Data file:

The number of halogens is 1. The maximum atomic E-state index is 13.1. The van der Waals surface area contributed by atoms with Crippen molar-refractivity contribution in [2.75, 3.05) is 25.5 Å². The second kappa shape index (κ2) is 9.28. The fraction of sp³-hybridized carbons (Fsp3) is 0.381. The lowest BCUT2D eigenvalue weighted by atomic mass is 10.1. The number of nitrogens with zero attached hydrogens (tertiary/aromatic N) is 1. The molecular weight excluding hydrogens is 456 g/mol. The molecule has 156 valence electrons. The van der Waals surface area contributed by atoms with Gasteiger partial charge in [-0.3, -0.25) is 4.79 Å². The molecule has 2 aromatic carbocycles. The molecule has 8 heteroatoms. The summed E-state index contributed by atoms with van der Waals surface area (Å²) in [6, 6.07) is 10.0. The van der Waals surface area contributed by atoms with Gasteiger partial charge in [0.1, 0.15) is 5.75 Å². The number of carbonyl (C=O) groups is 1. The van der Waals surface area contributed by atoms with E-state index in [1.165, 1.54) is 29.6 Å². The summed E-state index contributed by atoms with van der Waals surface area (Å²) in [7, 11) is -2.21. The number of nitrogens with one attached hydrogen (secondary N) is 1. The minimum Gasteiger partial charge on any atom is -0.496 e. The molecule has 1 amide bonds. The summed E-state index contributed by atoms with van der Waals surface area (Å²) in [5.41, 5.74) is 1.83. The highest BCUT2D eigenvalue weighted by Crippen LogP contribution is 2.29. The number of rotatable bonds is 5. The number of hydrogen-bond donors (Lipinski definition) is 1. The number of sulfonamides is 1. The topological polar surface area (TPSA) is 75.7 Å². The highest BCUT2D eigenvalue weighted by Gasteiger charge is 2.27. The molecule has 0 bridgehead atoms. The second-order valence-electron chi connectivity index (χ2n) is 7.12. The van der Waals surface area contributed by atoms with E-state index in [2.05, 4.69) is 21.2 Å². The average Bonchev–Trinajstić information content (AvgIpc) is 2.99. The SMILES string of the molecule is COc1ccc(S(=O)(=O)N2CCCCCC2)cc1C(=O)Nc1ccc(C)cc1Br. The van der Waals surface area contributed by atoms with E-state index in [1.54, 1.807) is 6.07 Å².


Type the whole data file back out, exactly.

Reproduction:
The number of halogens is 1. The maximum atomic E-state index is 13.1. The van der Waals surface area contributed by atoms with Crippen molar-refractivity contribution in [2.75, 3.05) is 25.5 Å². The second kappa shape index (κ2) is 9.28. The fraction of sp³-hybridized carbons (Fsp3) is 0.381. The lowest BCUT2D eigenvalue weighted by atomic mass is 10.1. The number of nitrogens with zero attached hydrogens (tertiary/aromatic N) is 1. The molecular weight excluding hydrogens is 456 g/mol. The molecule has 156 valence electrons. The van der Waals surface area contributed by atoms with Gasteiger partial charge in [-0.3, -0.25) is 4.79 Å². The molecule has 2 aromatic carbocycles. The molecule has 8 heteroatoms. The summed E-state index contributed by atoms with van der Waals surface area (Å²) in [6, 6.07) is 10.0. The van der Waals surface area contributed by atoms with Gasteiger partial charge in [0.1, 0.15) is 5.75 Å². The number of carbonyl (C=O) groups is 1. The van der Waals surface area contributed by atoms with E-state index in [1.165, 1.54) is 29.6 Å². The summed E-state index contributed by atoms with van der Waals surface area (Å²) in [7, 11) is -2.21. The number of nitrogens with one attached hydrogen (secondary N) is 1. The minimum Gasteiger partial charge on any atom is -0.496 e. The molecule has 1 amide bonds. The summed E-state index contributed by atoms with van der Waals surface area (Å²) in [5.41, 5.74) is 1.83. The highest BCUT2D eigenvalue weighted by Crippen LogP contribution is 2.29. The number of rotatable bonds is 5. The number of hydrogen-bond donors (Lipinski definition) is 1. The number of sulfonamides is 1. The topological polar surface area (TPSA) is 75.7 Å². The highest BCUT2D eigenvalue weighted by Gasteiger charge is 2.27. The molecule has 0 bridgehead atoms. The second-order valence-electron chi connectivity index (χ2n) is 7.12. The van der Waals surface area contributed by atoms with E-state index in [2.05, 4.69) is 21.2 Å². The average Bonchev–Trinajstić information content (AvgIpc) is 2.99. The SMILES string of the molecule is COc1ccc(S(=O)(=O)N2CCCCCC2)cc1C(=O)Nc1ccc(C)cc1Br. The van der Waals surface area contributed by atoms with E-state index in [1.54, 1.807) is 6.07 Å².